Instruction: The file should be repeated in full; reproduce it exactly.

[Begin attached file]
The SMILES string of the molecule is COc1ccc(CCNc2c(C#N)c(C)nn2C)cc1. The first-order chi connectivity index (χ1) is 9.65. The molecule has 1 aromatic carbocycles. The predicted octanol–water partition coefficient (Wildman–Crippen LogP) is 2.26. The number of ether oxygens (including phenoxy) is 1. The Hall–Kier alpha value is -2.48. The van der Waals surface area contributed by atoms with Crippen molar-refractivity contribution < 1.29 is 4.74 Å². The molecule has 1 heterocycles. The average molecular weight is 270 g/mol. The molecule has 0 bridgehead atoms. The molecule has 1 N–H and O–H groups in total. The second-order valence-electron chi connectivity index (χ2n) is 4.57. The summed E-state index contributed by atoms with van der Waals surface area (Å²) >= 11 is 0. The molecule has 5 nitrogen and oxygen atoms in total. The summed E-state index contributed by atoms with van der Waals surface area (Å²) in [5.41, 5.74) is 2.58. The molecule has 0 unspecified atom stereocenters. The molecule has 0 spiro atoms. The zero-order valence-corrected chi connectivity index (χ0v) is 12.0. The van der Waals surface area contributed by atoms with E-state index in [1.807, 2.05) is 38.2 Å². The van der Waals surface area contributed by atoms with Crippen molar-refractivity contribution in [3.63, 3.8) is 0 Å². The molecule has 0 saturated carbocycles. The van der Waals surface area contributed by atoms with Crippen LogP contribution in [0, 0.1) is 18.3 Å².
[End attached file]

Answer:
The SMILES string of the molecule is COc1ccc(CCNc2c(C#N)c(C)nn2C)cc1. The first-order chi connectivity index (χ1) is 9.65. The molecule has 1 aromatic carbocycles. The predicted octanol–water partition coefficient (Wildman–Crippen LogP) is 2.26. The number of ether oxygens (including phenoxy) is 1. The Hall–Kier alpha value is -2.48. The van der Waals surface area contributed by atoms with Crippen molar-refractivity contribution < 1.29 is 4.74 Å². The molecule has 1 heterocycles. The average molecular weight is 270 g/mol. The molecule has 0 bridgehead atoms. The molecule has 1 N–H and O–H groups in total. The second-order valence-electron chi connectivity index (χ2n) is 4.57. The summed E-state index contributed by atoms with van der Waals surface area (Å²) >= 11 is 0. The molecule has 5 nitrogen and oxygen atoms in total. The summed E-state index contributed by atoms with van der Waals surface area (Å²) in [5.41, 5.74) is 2.58. The molecule has 0 unspecified atom stereocenters. The molecule has 0 spiro atoms. The zero-order valence-corrected chi connectivity index (χ0v) is 12.0. The van der Waals surface area contributed by atoms with E-state index in [1.807, 2.05) is 38.2 Å². The van der Waals surface area contributed by atoms with Crippen molar-refractivity contribution in [3.63, 3.8) is 0 Å². The molecule has 0 saturated carbocycles. The van der Waals surface area contributed by atoms with Crippen LogP contribution in [0, 0.1) is 18.3 Å².